4In some jurisdictions and contexts, the action begins with a petition.
5In Massachusetts, divorce and other initial complaints must be served in-hand while contempt and modification actions do not require in-hand service, but permit other hybrid forms of delivery to last and usual residence and mail.
6Petitions end in decrees, rather than judgments.
Whatever resolution process the parties pursue, a pending court matter will frame, or at least influence, it through a combination of rules and statutes. When the parties choose mediation before either of them has filed and served a complaint, they both nonetheless retain the right to begin an action at any time. The parties' knowledge about these options will vary, as will their attitudes; and the manner in which the mediator addresses the issue with them, or fails to do so, may be crucial to the success or failure of the mediation process.
Service of a Massachusetts family law complaint triggers several court rules that regulate the parties' case activities and related economic behaviors, starting with Probate and Family Court Standing Order 1-06 ("Standing Order 1-06"). These case management and time standards rules assign responsibility to the Massachusetts judges to regulate the litigation process. They give the trial court powers and tools with which to exert control over cases, and to keep them moving. The "aspirational goals" of Standard Order 1-06 are to "measure the movement of cases in the Probate and Family Court"7 at a pace that is geared to avoid judicial logjam and to promote efficiency.
Most practitioners and judges view Standard Order 1-06 as a mandate to bring cases to completion, where possible, within the times set forth in the Order: fourteen months from service to settlement or trial of a divorce or equity complaint; and eight months for paternity, modification and most other family actions.8 To promote the goal of these "tracks", every case is to begin with a case management conference no fewer that thirty days after "filing of the return of service, answer or counterclaim", if the parties are not already scheduled to attend court for some other preliminary matter.9
7Probate and Family Court Standing Order 1-06, Preamble, second paragraph.
8Probate and Family Court Standing Order 1-06, paragraph 7.
9Probate and Family Court Standing Order 1-06, paragraph 2.d.
The parties may bypass the in-court conference, by use of a written scheduling stipulation.10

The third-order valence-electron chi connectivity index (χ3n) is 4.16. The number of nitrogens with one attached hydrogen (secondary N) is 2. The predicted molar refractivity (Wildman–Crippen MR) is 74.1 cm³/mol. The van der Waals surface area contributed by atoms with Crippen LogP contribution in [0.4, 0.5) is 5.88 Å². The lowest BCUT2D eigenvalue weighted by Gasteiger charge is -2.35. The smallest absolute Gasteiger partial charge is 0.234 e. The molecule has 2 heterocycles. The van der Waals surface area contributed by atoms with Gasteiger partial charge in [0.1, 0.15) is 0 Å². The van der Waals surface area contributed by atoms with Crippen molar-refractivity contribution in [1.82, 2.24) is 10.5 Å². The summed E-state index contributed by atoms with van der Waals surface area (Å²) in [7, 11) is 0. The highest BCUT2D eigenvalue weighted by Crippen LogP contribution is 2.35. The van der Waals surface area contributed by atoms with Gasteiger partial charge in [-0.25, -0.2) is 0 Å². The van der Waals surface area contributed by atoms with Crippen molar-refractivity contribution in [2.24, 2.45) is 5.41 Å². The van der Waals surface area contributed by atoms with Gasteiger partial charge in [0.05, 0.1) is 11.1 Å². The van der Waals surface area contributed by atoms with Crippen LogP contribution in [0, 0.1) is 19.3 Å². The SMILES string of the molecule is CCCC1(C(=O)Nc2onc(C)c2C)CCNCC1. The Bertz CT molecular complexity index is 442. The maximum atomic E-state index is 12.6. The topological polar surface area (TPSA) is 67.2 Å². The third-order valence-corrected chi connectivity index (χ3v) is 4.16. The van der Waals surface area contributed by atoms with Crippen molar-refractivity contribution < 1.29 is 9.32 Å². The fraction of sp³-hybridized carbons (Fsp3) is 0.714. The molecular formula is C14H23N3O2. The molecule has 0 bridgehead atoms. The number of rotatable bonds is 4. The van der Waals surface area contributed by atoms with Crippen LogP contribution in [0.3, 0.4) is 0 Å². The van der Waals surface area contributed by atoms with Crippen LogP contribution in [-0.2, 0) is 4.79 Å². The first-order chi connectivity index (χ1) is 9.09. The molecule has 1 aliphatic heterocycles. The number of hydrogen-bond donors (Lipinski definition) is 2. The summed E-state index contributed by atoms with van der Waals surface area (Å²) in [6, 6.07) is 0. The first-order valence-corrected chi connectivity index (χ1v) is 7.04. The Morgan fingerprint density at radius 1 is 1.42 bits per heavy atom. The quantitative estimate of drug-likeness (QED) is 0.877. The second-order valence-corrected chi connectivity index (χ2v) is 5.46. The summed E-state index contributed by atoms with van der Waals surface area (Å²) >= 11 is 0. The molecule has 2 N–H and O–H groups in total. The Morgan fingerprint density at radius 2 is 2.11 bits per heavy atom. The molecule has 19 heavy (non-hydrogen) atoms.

As part of the case management conference or stipulation, the court requires that the parties establish a discovery and pre-trial schedule; and every court appearance is supposed to beget another court "event". These time standards are frequently honored in the breach, especially the track time limits, no doubt in part at least because of ongoing financial and staffing crises in the Probate and Family Court; but they do frame every case in some respect and their aspirational goal is significant.
Service also activates Supplemental Probate and Family Court Rules 401, 410 and 411. Rule 401 requires the parties to prepare and exchange sworn financial statements within forty-five days, and periodically thereafter, including at permitted intervals upon demand of the other party. Rule 410 mandates that the parties exchange three years of specified financial documents during the same timeframe. Finally, Rule 411 prohibits the parties from dissipating or manipulating property, from unilaterally causing debt that would impact each other and from changing coverage or beneficiaries of many forms of insurance policies, without prior consent or approval from the Court.
If a party files a unilateral no-fault complaint for divorce under M.G.L., chapter 208, section 1B, as distinguished from a suit to divorce for cause – so called "fault grounds" under section 1 -- she may not seek a contested or uncontested hearing on her complaint for the purpose of obtaining a judgment of divorce, for a period of six months. This is true whether the mode to settling the divorce is an agreed resolution or a trial by a judge of the Probate and Family Court. The six-month period runs from the date of filing, irrespective of the date of service. (Parties who mediate without a divorce complaint on file proceed by way of a joint petition for divorce under M.G.L., chapter 208, section 1A, which does not have the six-month provision.)
10Probate and Family Court Standing Order 1-06, paragraph 2.h.
A more recent statutory development is last year's Alimony Reform Act. That enactment is now codified as M.G.L., chapter 208, sections 48 through 55. Sections 48 and 49(b) particularly inform and influence decisions about filing, and may motivate service of divorce complaints sooner rather than later. Specifically, the new law (which became effective on March 1, 2012) defines several different types of alimony, including as relevant here, three brief fixed forms, two of which are called "reimbursement" and "transitional", and the more extensive "general term alimony".